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The pathway to snowboarding glory has brought Purdy, a gold-medal world cup athlete, model, actress, fashion designer, charity worker and double amputee, to Wanaka for the Winter Games and the World Snowboard Federation's para snowboard world cup snowboard cross at Cardrona Alpine Resort tomorrow.
Purdy, who was born in Las Vegas but now lives in San Diego, has been snowboarding since she was 15. She began adaptive snowboarding 11 years ago after she had both legs amputated below the knee following a form of bacterial meningitis.
She won a gold medal at this year's WSF para snowboard world cup in France and a bronze medal from last year's world cup in Canada.
Being selected to perform in Madonna's American Life music video in 2003 and to pose recently for Sixx's photographs in his book This is Gonna Hurt have been highlights in her off-snow career as an advocate for non-profit organisations, including the Challenged Athletes Foundation and her own non-profit organisation, Adaptive Action Sports.
In 2003, she "got the call" from Madonna's manager. She believes the Challenged Athletes Foundation made the referral.
She was surprised to be asked to come to Los Angeles for a runway trial.
When she turned up, she shuffled out in a long dress and with her long hair in braids.
Assuming she was there to show off her legs, she lifted her dress and did some robotic moves, prompting Madonna to ask, "Do you mind if I sex you up?"
"I said, 'You're Madonna. You can do whatever you like to me.' So she undressed me and put me in little shorts, did my hair crazy, oiled me up ... ," Purdy said.
When then president George W. Bush declared war on Iraq the same day as Madonna's intended release, the video was shelved - a decision prompted, Purdy believes, by a belief that the use of models with prosthetics would be inappropriate in the circumstances.
Madonna later produced a different video.
"It's a bummer because it was such a great story, but it comes back to, 'Oh, it never aired'." Purdy said.
She was similarly stunned when Sixx approached her to model for photographs in his memoir This is Gonna Hurt, published in April.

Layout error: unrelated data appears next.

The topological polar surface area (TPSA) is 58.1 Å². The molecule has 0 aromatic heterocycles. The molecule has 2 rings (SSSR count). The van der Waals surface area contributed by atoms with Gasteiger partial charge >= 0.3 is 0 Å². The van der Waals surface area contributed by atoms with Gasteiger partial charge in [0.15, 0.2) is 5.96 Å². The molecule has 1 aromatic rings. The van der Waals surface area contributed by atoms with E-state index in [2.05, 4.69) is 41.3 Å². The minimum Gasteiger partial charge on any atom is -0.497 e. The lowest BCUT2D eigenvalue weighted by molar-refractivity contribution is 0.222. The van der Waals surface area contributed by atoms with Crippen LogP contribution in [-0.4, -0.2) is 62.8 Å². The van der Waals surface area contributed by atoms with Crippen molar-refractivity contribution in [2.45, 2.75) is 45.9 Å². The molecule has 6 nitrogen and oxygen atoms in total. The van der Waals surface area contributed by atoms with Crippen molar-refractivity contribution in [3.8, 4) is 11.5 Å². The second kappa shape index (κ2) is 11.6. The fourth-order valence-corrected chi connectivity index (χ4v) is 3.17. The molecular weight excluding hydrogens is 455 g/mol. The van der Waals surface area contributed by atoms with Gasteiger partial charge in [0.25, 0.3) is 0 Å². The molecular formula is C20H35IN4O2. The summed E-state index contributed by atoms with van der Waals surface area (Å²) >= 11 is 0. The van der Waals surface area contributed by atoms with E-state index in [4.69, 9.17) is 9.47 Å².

She was clad in custom-made legs, a corset and wig, then suspended from the ceiling.
"He made my legs look like steel ice picks . . . So Motley Crue fans are now my fans. I would never have thought I would be sharing that," she said.
Purdy is excited about being in Wanaka this week, as Russian officials from the 2014 Winter Olympics and Paralympics are also there.
She hopes to convince them her sport deserves to be on the Paralympic schedule.
"I am starting to be more confident [about being at the 2014 games], especially when I am around people working with the Paralympics committee who are confident about it.
"I lost my legs in 1999 and I was a snowboarder before I lost my legs and I remember thinking if snowboarding ever gets to the Paralympics I will work my butt off to be there."
Purdy believes when people see more adaptive snow sports at Paralympic level, "it will really open up people's minds a little bit as to who is abled and who is not abled".
Just a handful of females at present compete in adaptive snowboard cross at world cup level.
Nicole Roundy (23) and Cristina Albert (25), both of the United States, will also race at Cardrona tomorrow and there may not be much more than a 10th of a second between all three.
Purdy believes the snowboard cross course would be similar to the fast track she won world cup gold on in France.
Racing with prosthetics was hard work and the challenge was often in just completing it, but Cardrona's course should provide a race for everyone, she said.
• In adaptive snowboard cross, athletes complete three single time trials. The result is assessed on a combination of best time and athlete classification.